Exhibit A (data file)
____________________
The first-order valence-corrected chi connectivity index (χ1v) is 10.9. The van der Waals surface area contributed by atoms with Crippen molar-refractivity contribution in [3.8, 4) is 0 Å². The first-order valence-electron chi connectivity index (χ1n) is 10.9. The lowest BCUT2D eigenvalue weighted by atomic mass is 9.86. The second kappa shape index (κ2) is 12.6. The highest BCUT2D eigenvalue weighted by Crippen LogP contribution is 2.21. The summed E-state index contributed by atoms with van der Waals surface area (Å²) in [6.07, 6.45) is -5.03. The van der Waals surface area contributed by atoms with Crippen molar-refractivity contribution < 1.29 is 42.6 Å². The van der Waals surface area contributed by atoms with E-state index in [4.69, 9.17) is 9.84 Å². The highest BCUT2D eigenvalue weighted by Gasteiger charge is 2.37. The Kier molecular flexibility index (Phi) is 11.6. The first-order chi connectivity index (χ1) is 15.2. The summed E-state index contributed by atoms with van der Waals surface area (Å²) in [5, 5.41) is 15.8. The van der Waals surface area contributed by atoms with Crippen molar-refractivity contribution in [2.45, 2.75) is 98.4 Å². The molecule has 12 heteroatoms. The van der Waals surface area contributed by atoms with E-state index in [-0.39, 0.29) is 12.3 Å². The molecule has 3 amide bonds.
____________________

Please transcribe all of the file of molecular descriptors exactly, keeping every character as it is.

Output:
The first-order valence-corrected chi connectivity index (χ1v) is 10.9. The van der Waals surface area contributed by atoms with Crippen molar-refractivity contribution in [3.8, 4) is 0 Å². The first-order valence-electron chi connectivity index (χ1n) is 10.9. The lowest BCUT2D eigenvalue weighted by atomic mass is 9.86. The second kappa shape index (κ2) is 12.6. The highest BCUT2D eigenvalue weighted by Crippen LogP contribution is 2.21. The summed E-state index contributed by atoms with van der Waals surface area (Å²) in [6.07, 6.45) is -5.03. The van der Waals surface area contributed by atoms with Crippen molar-refractivity contribution < 1.29 is 42.6 Å². The van der Waals surface area contributed by atoms with E-state index in [4.69, 9.17) is 9.84 Å². The highest BCUT2D eigenvalue weighted by Gasteiger charge is 2.37. The Kier molecular flexibility index (Phi) is 11.6. The first-order chi connectivity index (χ1) is 15.2. The summed E-state index contributed by atoms with van der Waals surface area (Å²) in [5, 5.41) is 15.8. The van der Waals surface area contributed by atoms with Crippen molar-refractivity contribution in [2.45, 2.75) is 98.4 Å². The molecule has 12 heteroatoms. The van der Waals surface area contributed by atoms with E-state index in [-0.39, 0.29) is 12.3 Å². The molecule has 3 amide bonds.